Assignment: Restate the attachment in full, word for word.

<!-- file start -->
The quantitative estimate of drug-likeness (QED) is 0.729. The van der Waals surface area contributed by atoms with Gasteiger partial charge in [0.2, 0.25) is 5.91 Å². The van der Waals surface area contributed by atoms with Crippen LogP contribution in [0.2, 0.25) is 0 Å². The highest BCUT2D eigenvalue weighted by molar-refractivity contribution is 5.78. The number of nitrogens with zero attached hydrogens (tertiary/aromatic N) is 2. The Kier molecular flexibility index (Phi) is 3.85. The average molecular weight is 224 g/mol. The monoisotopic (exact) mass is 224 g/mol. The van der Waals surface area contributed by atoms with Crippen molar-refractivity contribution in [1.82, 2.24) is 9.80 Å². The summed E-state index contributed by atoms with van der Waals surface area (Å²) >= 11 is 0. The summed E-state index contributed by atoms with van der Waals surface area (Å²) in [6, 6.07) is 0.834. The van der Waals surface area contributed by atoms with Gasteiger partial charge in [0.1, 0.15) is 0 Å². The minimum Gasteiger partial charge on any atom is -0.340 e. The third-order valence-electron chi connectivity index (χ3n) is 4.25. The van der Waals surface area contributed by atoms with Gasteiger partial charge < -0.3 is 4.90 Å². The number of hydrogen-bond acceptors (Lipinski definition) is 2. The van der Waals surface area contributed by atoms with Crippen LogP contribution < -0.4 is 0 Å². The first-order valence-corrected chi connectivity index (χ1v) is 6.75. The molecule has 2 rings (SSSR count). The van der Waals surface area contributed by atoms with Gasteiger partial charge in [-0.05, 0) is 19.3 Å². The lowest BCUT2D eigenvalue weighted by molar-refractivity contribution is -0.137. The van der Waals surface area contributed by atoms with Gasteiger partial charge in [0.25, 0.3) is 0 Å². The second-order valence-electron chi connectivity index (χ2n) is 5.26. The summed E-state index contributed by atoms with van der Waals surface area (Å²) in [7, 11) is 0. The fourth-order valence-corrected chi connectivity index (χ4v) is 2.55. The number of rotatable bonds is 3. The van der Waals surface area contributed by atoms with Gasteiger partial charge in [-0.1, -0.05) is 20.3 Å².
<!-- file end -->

The quantitative estimate of drug-likeness (QED) is 0.729. The van der Waals surface area contributed by atoms with Gasteiger partial charge in [0.2, 0.25) is 5.91 Å². The van der Waals surface area contributed by atoms with Crippen LogP contribution in [0.2, 0.25) is 0 Å². The highest BCUT2D eigenvalue weighted by molar-refractivity contribution is 5.78. The number of nitrogens with zero attached hydrogens (tertiary/aromatic N) is 2. The Kier molecular flexibility index (Phi) is 3.85. The average molecular weight is 224 g/mol. The monoisotopic (exact) mass is 224 g/mol. The van der Waals surface area contributed by atoms with Crippen molar-refractivity contribution in [1.82, 2.24) is 9.80 Å². The summed E-state index contributed by atoms with van der Waals surface area (Å²) >= 11 is 0. The summed E-state index contributed by atoms with van der Waals surface area (Å²) in [6, 6.07) is 0.834. The van der Waals surface area contributed by atoms with Gasteiger partial charge in [0.1, 0.15) is 0 Å². The minimum Gasteiger partial charge on any atom is -0.340 e. The third-order valence-electron chi connectivity index (χ3n) is 4.25. The van der Waals surface area contributed by atoms with Gasteiger partial charge < -0.3 is 4.90 Å². The number of hydrogen-bond acceptors (Lipinski definition) is 2. The van der Waals surface area contributed by atoms with Crippen LogP contribution < -0.4 is 0 Å². The first-order valence-corrected chi connectivity index (χ1v) is 6.75. The molecule has 2 rings (SSSR count). The van der Waals surface area contributed by atoms with Gasteiger partial charge in [-0.05, 0) is 19.3 Å². The lowest BCUT2D eigenvalue weighted by molar-refractivity contribution is -0.137. The van der Waals surface area contributed by atoms with Gasteiger partial charge in [0.25, 0.3) is 0 Å². The second-order valence-electron chi connectivity index (χ2n) is 5.26. The summed E-state index contributed by atoms with van der Waals surface area (Å²) in [7, 11) is 0. The fourth-order valence-corrected chi connectivity index (χ4v) is 2.55. The number of rotatable bonds is 3. The van der Waals surface area contributed by atoms with Gasteiger partial charge in [-0.1, -0.05) is 20.3 Å².